The preclinical years of medical school are important for students considering a career in Emergency Medicine.
“The knowledge gained during preclinical years provides the essential foundation for clerkship success,” writes Dr. Shahram Lotfipour, Associate Dean and Professor of Emergency Medicine at the University of California Irvine School of Medicine.
With so many highly qualified applicants, EM residency programs also look for involvement in extracurricular activities, community service, leadership, and research. According to the 2018 NRMP Program Director Survey:
Leadership qualities are cited by 69% of programs as a factor used to make interview decisions.
Demonstrated involvement or interest in research is cited by 33% as a factor used to make interview decisions.
Volunteer/extracurricular activities are cited by 64% of programs as a factor used to make interview decisions.
In our book, Success in Medical School: Insider Advice for the Preclinical Years, we provide you with a detailed blueprint on how to do just that.
The preclinical years are an excellent time to build these credentials
3 ways to Build your Credentials in Emergency Medicine as a Preclinical Student
At schools with academic emergency medicine departments, there are often opportunities to participate in research during the summer between first and second year. If you're interested in performing EM research during this time, consider applying for the Medical Student Research Grant, which is jointly sponsored by SAEM and the Emergency Medicine Foundation. Medical students are also eligible to apply for a Research Grant from the Emergency Medicine Residents’ Association (EMRA)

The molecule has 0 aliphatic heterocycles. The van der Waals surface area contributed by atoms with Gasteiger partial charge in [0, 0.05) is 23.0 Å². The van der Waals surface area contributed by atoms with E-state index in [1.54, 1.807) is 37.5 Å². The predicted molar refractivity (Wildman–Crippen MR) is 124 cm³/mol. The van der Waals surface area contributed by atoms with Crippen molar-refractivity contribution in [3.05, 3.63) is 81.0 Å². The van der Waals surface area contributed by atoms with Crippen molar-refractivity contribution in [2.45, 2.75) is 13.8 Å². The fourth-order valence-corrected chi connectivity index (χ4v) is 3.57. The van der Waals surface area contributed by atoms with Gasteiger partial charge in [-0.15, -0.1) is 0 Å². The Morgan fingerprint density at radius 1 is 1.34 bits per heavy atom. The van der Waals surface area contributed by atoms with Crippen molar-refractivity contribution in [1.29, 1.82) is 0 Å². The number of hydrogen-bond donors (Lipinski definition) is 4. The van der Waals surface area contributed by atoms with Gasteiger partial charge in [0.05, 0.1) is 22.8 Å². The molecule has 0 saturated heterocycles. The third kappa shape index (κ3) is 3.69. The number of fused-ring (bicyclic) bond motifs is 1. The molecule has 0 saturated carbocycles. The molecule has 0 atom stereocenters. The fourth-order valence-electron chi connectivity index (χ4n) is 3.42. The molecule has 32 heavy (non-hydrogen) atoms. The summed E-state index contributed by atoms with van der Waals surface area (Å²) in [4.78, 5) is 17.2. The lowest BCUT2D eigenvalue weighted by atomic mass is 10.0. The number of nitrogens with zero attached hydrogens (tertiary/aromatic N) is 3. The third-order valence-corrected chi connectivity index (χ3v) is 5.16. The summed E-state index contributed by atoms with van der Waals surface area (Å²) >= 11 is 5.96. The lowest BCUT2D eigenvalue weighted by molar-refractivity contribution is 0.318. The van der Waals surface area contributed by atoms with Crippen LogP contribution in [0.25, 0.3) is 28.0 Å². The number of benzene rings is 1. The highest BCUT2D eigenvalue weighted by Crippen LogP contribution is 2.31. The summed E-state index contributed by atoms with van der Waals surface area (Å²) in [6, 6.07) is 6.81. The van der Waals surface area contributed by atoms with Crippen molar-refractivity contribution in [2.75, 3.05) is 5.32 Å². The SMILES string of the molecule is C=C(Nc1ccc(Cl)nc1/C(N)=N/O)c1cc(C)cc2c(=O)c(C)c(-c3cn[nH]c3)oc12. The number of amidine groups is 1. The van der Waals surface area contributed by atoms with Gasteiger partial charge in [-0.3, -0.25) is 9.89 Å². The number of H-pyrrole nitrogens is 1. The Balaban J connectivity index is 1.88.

For students interested in community service, Local Action Grants are available through EMRA. Grants are awarded to students for projects that improve community health, such as through education, direct services, or preventive programs. Grants are also awarded for projects that support the specialty through community awareness, advocacy, or involvement with local and state government.
To learn more about the specialty, consider attending the American College of Emergency Physicians Scientific Assembly meeting (October), SAEM Annual Meeting (June), and American Academy of Emergency Medicine (AAEM) Scientific Assembly (February). The American College of Osteopathic Emergency Physicians has two annual conferences – the Fall Scientific Assembly and the Spring Conference. Both conferences offer students opportunities to interact with residency programs and faculty.
For more information on how to stand out in Emergency Medicine as a preclinical student, turn to our book Success in Medical School: Insider Advice for the Preclinical Years.